One of my first jobs after leaving school was working in a bookshop. I look back on those days and it reminds me of how dangerous it is to make assumptions about people. I had a fertile imagination and I noticed within the five or ten minutes of an interaction with a customer I had made all sorts of assumptions. For example a lady may have put out her hand to pay. Perhaps she was wearing a sparkly diamond on her prettily painted finger. From that brief and superficial interaction I had painted a picture of her entire life. I visualized what her husband or partner looked like, what type of car they drove, what the interior of their house looks like, the type of furniture they liked, the food they ate, how many children they had or were going to have, the type of pet dog they had, the sort of holidays they had. I had decided because she had a wedding ring on she felt loved, desirable and happy.
Now of course in reality I knew absolutely nothing about this lady. And it was of course silly of me to assume I knew anything at all about her. I sincerely hope she was happy and loved but it is possible she may have felt lonely or was abused.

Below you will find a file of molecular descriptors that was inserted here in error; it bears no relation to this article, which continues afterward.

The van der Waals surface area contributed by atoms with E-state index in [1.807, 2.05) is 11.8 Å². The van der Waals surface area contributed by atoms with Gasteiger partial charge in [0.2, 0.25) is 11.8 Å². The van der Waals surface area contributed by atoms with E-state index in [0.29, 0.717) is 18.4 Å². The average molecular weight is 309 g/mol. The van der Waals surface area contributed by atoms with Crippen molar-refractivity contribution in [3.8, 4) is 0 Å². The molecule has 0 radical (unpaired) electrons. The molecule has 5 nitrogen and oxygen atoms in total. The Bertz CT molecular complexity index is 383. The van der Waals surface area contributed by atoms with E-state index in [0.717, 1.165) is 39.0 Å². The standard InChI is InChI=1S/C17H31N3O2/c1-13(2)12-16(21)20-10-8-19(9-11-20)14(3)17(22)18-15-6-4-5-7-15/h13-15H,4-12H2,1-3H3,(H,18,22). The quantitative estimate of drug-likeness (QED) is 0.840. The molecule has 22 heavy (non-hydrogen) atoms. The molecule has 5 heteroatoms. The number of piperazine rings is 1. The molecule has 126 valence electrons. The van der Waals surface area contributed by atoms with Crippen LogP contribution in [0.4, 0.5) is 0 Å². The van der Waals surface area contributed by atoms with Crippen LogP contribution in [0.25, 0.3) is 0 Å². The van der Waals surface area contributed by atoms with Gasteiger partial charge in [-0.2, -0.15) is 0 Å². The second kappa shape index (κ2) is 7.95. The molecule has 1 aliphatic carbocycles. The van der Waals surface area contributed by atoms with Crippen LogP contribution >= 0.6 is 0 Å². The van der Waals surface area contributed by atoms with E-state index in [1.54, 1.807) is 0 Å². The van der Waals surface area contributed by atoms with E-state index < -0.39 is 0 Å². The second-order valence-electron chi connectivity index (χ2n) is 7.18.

When it comes to people living with obesity they are vulnerable to assumptions made by their loved ones, the professionals they see, the media, and even strangers on the street. Tragically these assumptions are not kept private. They are often articulated and leveled at the person. The assumptions made are endless. They might be that the person eats too much, that they are lazy, that all they have to do is move a bit, that they have no self-control. They are told that their obesity is the cause of all their problems and the list goes on and on. These assumptions are usually, reckless, uneducated and factually incorrect. Even when they are made with best intentions they often are hurtful and wrong.
What do we really know about someone’s life and who they are if they haven’t told us? If we do not put aside our own issues, judgments and assumptions we miss out on being able to really help our client and be there for them.
It is not for us to judge or assume anything. We have no idea if someone has suffered trauma, sexual assault, extreme abuse, childhood illness, immense loss and grief, or an illness that contributes to obesity. We don’t know about the family interactions, the thinking styles of the person, we no nothing of their internal world no matter what we see superficially by their appearance.
It is our role to keep our clients safe, hear their story, suspend all judgment and then we can work together to see how we can make things feel better for them.
Just like my customers with the pretty painted nails and sparkly diamonds. I wouldn’t have had a clue about her life.
When working with people struggling with their weight it is essential I begin by assuming absolutely nothing about them and learn from them how I can best help them.